Pharma Companies Argue the Proton Pump Litigation Too Complex for an MDL

nexium-b-1Vehemently opposing a motion to create a new MDL for proton-pump inhibitor litigation (PPI), pharmaceutical companies argue that there are too many disparate issues involving drugs, companies and plaintiffs to centralize the cases.

So far, plaintiffs have filed 27 cases in federal court. They requested that the Judicial Panel on Multidistrict Litigation create a new MDL 2757 in Louisiana to consolidate all the cases.

They allege that as a result of ingesting a PPI for gastric acid-related conditions, they have been diagnosed with kidney injuries including acute interstitial nephritis (AIN), chronic kidney disease (CKD), and renal failure, also known as end-stage renal disease (ESRD).


But the primary defendant AstraZeneca Pharmaceuticals LP asserts, “Movants seek to create an unwieldy MDL with a hodge-podge of divergent defendants, medications (prescription and OTC), and alleged injuries.  More than 40 companies manufacturing and/or selling nearly 30 different PPIs (brand and generic) spanning nearly three decades may be implicated.”

The three primary drugs are Prilosec, Nexium, and Prevacid. The primary defendants are AstraZeneca, Takeda, and McKesson. But the defense says this is making things too simple.

“More than 40 companies manufacturing and/or selling nearly 30 different PPIs (brand and generic) spanning nearly three decades may be implicated,” AstraZeneca argues.

With so many different products, parties, and alleged injuries, individualized issues will eclipse any purported common ones, and MDL efficiency tools, such as a Master Complaint and bellwether trials, will be, at best, cumbersome and, at worst, unfeasible, and in all likelihood ineffective at efficiently narrowing claims and issues.”

AstraZeneca argues that the injuries cited are common among aging Americans and that the complaints focus on one of the most commonly prescribed classes of medications.

However if the JPMDL does create an MDL, AstraZeneca requested US District Judge Dale S. Fisher of the Central District of California. He presided over Nexium product liability litigation in 2012.

Enzyme Inhibitor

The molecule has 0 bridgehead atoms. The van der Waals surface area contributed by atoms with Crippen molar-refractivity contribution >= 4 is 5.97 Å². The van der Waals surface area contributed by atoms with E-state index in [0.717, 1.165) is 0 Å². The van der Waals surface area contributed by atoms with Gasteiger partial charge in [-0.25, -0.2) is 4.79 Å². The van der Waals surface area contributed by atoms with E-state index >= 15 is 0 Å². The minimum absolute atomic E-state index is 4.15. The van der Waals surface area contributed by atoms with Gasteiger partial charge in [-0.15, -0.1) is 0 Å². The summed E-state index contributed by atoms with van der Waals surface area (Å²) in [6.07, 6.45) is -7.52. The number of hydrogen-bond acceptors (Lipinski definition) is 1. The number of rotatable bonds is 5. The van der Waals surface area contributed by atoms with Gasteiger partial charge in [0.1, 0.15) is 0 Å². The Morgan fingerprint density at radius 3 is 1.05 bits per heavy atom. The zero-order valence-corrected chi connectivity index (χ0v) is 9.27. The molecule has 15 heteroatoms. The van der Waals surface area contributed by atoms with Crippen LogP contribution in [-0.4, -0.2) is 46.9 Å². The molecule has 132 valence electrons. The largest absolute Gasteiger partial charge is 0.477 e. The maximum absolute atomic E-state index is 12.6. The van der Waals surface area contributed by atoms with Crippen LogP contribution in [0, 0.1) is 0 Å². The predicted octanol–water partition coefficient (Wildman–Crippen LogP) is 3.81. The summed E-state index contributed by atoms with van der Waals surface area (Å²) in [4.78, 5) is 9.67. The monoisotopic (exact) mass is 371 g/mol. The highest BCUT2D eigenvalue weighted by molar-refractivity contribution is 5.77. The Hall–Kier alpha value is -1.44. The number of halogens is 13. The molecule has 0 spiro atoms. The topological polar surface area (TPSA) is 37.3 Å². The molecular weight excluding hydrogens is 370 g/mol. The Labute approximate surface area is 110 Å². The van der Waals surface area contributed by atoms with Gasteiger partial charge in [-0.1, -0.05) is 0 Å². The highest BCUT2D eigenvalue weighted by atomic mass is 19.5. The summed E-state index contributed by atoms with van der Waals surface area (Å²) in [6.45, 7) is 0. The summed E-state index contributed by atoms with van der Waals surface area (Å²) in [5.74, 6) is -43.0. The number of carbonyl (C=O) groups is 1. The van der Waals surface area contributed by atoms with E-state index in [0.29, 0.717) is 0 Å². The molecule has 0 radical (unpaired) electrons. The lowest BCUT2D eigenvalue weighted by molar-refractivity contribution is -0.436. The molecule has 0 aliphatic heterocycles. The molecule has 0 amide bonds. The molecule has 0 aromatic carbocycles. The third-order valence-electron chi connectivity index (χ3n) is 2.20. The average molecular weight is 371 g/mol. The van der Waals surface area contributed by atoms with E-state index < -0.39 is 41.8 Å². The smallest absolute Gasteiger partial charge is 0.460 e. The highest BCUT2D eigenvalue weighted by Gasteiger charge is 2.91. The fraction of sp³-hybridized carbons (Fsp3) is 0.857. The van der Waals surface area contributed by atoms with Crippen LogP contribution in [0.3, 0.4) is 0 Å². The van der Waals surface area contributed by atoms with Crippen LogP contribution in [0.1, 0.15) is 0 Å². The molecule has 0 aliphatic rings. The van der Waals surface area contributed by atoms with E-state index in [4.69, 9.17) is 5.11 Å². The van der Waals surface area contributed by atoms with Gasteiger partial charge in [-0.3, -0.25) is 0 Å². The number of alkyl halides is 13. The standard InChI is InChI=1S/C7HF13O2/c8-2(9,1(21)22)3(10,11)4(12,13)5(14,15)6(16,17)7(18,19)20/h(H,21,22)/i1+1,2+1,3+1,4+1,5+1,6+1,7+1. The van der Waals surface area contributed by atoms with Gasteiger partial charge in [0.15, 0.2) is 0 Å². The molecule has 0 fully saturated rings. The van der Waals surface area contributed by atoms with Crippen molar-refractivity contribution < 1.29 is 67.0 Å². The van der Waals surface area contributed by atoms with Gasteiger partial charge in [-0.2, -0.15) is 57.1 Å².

PPIs are a group of drugs containing Omeprazole that are intended to act as hydrogen potassium ATPase (“H+/K+ ATPase”) enzyme inhibitor to block the production of gastric acid. The FDA approved PPIs in 1989 and on Oct. 31, 2014 required PPIs to carry a warning label:

Acute interstitial nephritis has been observed in patients taking PPIs including [Brand]. Acute interstitial nephritis may occur at any point during PPI therapy and is generally attributed to an idiopathic hypersensitivity reaction. Discontinue [Brand] if acute interstitial nephritis develops.

The plaintiff’s brief cites several studied supporting their arguments:

  • In October 1992, researchers from the University of Arizona Health Sciences Center led by Stephen Ruffenach published the first article associating PPI usage with kidney injuries in The American Journal of Medicine.
  • In 2006, researchers at the Yale School of Medicine conducted a case series published in the International Society of Nephrology’s Kidney International finding that PPI use, by way of AIN, left most patients “with some level of chronic kidney disease.”
  • On August 23, 2011, Public Citizen, a consumer advocacy group, filed a petition with the FDA to add black box warnings and other safety information about several risks associated with PPIs including AIN.
  • In January 2016, a study published in the Journal of the American Medical Association found that PPI use was independently associated with a 20 – 50% higher risk of CKD.

The plaintiffs recommended the MDL be created in the federal Middle District of Louisiana in Baton Rouge before Chief Judge Brian A. Jackson, Judge Shelly D. Dick, Judge John W. deGravelles or Senior Judge James Joseph Brady.

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